George Carlin used to do a bit about a newscaster reporting on the holiday traffic death toll. "And the number of people who have died on our highways this weekend is down substantially from last year... C'mon America! You're not trying!"
This is essentially how I viewed the news today that American troop deaths in Iraq have met and reached the two thousand mark. Is this a sense of pride I feel at the sacrifice the families of those soldiers have endured? Is this a continued sense of outrage at our continued need to show the world just how much Iraq is not like Viet Nam? Is this a number that will continue to grow as we have been assured that our presence will be required for at least another two years? I can answer "yes" to all of these.
The next is an exercise that fourth grade teachers really love. Try to imagine two thousand of any one thing. It's easy enough if you picture a theater or stadium, with every seat filled (big theater, small stadium). Two thousand pennies? That's twenty dollars. Close your eyes and visualize two thousand metal boxes. How about two thousand carefully folded American flags? It puts me in mind of one of my mommy friends who suggested that video games should include virtual attendance to all the funerals of the cyber-deaths that occurred while playing.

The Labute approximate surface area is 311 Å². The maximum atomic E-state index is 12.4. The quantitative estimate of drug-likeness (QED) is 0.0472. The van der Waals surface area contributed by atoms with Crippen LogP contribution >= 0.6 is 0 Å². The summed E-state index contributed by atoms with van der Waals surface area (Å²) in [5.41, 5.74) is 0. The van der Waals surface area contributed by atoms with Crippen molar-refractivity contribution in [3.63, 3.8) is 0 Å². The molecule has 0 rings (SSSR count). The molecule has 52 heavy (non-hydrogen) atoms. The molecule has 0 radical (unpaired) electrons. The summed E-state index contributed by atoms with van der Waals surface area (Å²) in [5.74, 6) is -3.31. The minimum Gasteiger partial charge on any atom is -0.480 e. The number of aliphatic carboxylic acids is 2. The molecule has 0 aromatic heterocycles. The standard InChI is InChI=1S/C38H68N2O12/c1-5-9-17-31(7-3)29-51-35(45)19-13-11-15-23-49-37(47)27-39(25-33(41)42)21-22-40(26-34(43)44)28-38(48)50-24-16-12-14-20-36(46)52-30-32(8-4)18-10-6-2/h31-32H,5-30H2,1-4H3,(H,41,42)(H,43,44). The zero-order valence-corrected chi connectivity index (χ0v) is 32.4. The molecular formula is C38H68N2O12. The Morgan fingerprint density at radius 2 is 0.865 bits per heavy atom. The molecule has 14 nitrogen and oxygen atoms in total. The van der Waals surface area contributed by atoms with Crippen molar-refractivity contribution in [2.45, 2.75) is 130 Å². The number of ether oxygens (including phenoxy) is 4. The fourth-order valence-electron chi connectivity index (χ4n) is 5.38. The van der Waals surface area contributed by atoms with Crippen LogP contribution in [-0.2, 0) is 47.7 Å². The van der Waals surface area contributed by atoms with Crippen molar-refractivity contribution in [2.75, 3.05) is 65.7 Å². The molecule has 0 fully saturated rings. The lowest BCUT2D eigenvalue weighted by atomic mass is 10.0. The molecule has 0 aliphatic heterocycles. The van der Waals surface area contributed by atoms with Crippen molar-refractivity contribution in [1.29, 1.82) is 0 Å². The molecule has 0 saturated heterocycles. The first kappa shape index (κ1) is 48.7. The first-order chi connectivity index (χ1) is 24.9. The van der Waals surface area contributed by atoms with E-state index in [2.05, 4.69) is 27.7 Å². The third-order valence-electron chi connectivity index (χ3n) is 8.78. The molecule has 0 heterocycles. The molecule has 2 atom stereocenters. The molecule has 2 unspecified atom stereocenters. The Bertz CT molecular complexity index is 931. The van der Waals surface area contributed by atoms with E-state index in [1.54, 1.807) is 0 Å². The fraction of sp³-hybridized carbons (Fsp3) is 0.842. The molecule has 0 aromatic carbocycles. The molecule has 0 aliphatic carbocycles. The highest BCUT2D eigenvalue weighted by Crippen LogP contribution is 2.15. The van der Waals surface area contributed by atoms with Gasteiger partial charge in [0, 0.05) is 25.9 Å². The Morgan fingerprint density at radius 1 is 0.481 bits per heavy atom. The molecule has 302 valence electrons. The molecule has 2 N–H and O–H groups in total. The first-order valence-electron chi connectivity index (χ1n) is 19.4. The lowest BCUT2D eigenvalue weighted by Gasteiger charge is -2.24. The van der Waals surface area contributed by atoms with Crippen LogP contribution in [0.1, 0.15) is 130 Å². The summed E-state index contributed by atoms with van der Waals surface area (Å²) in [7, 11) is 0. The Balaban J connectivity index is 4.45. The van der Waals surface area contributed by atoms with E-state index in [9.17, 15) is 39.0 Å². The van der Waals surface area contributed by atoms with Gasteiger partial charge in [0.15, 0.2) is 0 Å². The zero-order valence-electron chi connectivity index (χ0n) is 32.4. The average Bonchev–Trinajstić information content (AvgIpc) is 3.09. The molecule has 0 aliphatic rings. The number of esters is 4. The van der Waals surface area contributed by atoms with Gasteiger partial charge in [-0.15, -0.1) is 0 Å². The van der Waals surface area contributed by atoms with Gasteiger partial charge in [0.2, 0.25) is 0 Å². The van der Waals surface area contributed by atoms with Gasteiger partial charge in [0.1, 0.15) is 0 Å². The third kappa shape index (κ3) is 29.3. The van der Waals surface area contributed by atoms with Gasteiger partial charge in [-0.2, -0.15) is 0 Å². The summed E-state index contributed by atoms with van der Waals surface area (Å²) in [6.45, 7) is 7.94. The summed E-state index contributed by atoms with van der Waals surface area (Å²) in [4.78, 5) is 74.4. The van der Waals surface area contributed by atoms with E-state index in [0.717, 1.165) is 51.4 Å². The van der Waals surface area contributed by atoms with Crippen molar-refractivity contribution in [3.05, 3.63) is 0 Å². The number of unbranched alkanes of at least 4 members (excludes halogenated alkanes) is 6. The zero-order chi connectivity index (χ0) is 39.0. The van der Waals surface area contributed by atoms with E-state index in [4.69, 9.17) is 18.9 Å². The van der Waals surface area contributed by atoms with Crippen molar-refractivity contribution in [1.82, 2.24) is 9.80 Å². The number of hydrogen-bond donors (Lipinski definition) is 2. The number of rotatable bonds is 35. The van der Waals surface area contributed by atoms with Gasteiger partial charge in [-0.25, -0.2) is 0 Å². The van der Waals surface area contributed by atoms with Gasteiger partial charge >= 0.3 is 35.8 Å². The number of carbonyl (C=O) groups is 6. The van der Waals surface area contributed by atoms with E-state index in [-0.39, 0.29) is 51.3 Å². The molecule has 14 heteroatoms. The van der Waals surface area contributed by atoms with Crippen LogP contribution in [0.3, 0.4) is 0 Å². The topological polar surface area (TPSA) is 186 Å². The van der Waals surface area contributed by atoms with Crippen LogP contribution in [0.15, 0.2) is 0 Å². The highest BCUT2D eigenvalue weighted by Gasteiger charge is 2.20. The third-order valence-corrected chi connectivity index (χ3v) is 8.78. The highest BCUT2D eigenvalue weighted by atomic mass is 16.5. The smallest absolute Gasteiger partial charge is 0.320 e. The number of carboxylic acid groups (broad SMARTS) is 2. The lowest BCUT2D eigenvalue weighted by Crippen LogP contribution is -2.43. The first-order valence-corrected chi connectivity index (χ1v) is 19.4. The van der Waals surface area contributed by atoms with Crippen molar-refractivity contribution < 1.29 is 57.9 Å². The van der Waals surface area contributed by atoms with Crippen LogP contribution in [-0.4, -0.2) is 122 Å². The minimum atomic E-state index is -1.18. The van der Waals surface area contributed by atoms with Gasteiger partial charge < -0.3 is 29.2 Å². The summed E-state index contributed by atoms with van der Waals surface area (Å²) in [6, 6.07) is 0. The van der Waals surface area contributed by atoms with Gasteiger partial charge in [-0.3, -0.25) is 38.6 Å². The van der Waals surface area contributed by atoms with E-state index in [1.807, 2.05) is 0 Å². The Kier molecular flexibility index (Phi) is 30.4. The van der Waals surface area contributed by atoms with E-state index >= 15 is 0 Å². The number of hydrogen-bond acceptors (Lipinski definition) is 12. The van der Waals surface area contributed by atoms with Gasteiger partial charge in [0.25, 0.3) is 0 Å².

Many years ago, while visiting Muskogee, Oklahoma, a group of us young college types were rambling around the outskirts of town in search of a place to flop around on the grass and drink beer. We settled on a tranquil little spot, with a duck pond and a picnic table. The six of us consumed a case of beer, and we were ready to move on to our next destination. On the way out of the park, we saw a sign identifying our surroundings as the Veterans Hospital. The marquee below carried this message: "The price of freedom is visible here."
Back in 2005: "We owe them a deep debt of gratitude for their courage, for their valor, for their strength, for their commitment to our country," said Republican Majority Leader Bill Frist.
"Our armed forces are serving ably in Iraq under enormously difficult circumstances, and the policy of our government must be worthy of their sacrifice. Unfortunately, it is not, and the American people know it," said Sen. Edward Kennedy.
In an e-mail statement to Baghdad-based journalists, command spokesman Lt. Col. Steve Boylan said media attention on the 2,000 figure was misguided and "set by individuals or groups with specific agendas and ulterior motives." He described the grim statistic as an "artificial mark on the wall" and urged news organizations to focus more on the accomplishments of the U.S. military mission in Iraq.
Try counting to two thousand out loud. It takes a long time.